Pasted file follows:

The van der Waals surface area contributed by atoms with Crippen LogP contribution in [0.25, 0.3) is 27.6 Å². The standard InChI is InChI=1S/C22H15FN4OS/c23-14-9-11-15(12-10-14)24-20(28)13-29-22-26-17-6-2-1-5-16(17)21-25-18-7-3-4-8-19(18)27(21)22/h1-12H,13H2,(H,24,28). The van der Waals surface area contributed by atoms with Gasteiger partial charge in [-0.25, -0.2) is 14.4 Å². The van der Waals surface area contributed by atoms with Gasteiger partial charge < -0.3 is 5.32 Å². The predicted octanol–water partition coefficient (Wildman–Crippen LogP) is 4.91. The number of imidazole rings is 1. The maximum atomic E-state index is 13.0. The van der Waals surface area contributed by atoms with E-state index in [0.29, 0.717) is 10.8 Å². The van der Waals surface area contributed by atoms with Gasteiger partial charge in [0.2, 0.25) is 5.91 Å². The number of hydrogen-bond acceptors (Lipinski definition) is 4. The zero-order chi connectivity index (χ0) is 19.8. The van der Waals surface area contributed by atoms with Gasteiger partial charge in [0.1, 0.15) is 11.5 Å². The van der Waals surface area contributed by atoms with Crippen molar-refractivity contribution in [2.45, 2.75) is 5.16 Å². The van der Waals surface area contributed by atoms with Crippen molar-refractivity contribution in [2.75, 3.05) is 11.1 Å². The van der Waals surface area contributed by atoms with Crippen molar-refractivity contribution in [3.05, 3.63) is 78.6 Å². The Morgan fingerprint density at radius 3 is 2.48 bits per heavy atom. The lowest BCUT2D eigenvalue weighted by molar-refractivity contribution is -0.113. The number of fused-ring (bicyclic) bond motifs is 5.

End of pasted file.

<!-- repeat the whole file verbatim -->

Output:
The van der Waals surface area contributed by atoms with Crippen LogP contribution in [0.25, 0.3) is 27.6 Å². The standard InChI is InChI=1S/C22H15FN4OS/c23-14-9-11-15(12-10-14)24-20(28)13-29-22-26-17-6-2-1-5-16(17)21-25-18-7-3-4-8-19(18)27(21)22/h1-12H,13H2,(H,24,28). The van der Waals surface area contributed by atoms with Gasteiger partial charge in [-0.25, -0.2) is 14.4 Å². The van der Waals surface area contributed by atoms with Gasteiger partial charge < -0.3 is 5.32 Å². The predicted octanol–water partition coefficient (Wildman–Crippen LogP) is 4.91. The number of imidazole rings is 1. The maximum atomic E-state index is 13.0. The van der Waals surface area contributed by atoms with E-state index in [0.29, 0.717) is 10.8 Å². The van der Waals surface area contributed by atoms with Gasteiger partial charge in [0.2, 0.25) is 5.91 Å². The number of hydrogen-bond acceptors (Lipinski definition) is 4. The zero-order chi connectivity index (χ0) is 19.8. The van der Waals surface area contributed by atoms with Gasteiger partial charge in [0.1, 0.15) is 11.5 Å². The van der Waals surface area contributed by atoms with Crippen molar-refractivity contribution in [2.45, 2.75) is 5.16 Å². The van der Waals surface area contributed by atoms with Crippen molar-refractivity contribution in [2.75, 3.05) is 11.1 Å². The van der Waals surface area contributed by atoms with Crippen molar-refractivity contribution in [3.05, 3.63) is 78.6 Å². The Morgan fingerprint density at radius 3 is 2.48 bits per heavy atom. The lowest BCUT2D eigenvalue weighted by molar-refractivity contribution is -0.113. The number of fused-ring (bicyclic) bond motifs is 5.